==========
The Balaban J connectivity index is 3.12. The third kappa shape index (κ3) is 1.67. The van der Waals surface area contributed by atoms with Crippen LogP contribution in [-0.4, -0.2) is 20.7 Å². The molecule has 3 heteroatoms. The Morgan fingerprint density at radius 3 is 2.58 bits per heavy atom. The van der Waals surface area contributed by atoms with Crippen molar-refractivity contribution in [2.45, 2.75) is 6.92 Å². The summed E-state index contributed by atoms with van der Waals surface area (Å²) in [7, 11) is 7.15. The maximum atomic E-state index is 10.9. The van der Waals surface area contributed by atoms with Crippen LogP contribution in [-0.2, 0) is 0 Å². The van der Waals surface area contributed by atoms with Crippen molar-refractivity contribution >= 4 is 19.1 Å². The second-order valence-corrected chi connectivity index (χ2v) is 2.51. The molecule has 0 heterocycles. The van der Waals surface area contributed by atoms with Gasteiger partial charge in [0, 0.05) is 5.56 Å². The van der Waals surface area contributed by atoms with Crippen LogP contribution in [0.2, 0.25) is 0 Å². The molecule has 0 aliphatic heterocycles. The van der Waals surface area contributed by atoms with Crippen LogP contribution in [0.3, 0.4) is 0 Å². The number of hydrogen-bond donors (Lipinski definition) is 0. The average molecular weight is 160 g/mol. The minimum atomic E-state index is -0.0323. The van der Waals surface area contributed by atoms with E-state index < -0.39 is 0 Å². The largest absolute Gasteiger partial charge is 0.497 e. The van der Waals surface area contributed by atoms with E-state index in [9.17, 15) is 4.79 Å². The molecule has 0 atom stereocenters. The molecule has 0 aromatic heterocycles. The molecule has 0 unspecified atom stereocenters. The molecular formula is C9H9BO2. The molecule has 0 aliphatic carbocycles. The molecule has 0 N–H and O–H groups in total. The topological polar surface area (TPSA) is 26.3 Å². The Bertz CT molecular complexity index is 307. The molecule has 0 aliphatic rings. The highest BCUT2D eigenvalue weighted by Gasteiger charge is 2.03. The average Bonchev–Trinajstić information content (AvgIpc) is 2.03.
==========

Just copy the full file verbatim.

The Balaban J connectivity index is 3.12. The third kappa shape index (κ3) is 1.67. The van der Waals surface area contributed by atoms with Crippen LogP contribution in [-0.4, -0.2) is 20.7 Å². The molecule has 3 heteroatoms. The Morgan fingerprint density at radius 3 is 2.58 bits per heavy atom. The van der Waals surface area contributed by atoms with Crippen molar-refractivity contribution in [2.45, 2.75) is 6.92 Å². The summed E-state index contributed by atoms with van der Waals surface area (Å²) in [7, 11) is 7.15. The maximum atomic E-state index is 10.9. The van der Waals surface area contributed by atoms with Crippen LogP contribution in [-0.2, 0) is 0 Å². The van der Waals surface area contributed by atoms with Crippen molar-refractivity contribution >= 4 is 19.1 Å². The second-order valence-corrected chi connectivity index (χ2v) is 2.51. The molecule has 0 heterocycles. The van der Waals surface area contributed by atoms with Gasteiger partial charge in [0, 0.05) is 5.56 Å². The van der Waals surface area contributed by atoms with Crippen LogP contribution in [0.2, 0.25) is 0 Å². The molecule has 0 aliphatic heterocycles. The van der Waals surface area contributed by atoms with Crippen LogP contribution in [0.3, 0.4) is 0 Å². The number of hydrogen-bond donors (Lipinski definition) is 0. The average molecular weight is 160 g/mol. The minimum atomic E-state index is -0.0323. The van der Waals surface area contributed by atoms with E-state index < -0.39 is 0 Å². The largest absolute Gasteiger partial charge is 0.497 e. The van der Waals surface area contributed by atoms with E-state index in [9.17, 15) is 4.79 Å². The molecule has 0 atom stereocenters. The molecule has 0 aromatic heterocycles. The molecule has 0 unspecified atom stereocenters. The molecular formula is C9H9BO2. The molecule has 0 aliphatic carbocycles. The molecule has 0 N–H and O–H groups in total. The topological polar surface area (TPSA) is 26.3 Å². The Bertz CT molecular complexity index is 307. The molecule has 0 aliphatic rings. The highest BCUT2D eigenvalue weighted by Gasteiger charge is 2.03. The average Bonchev–Trinajstić information content (AvgIpc) is 2.03.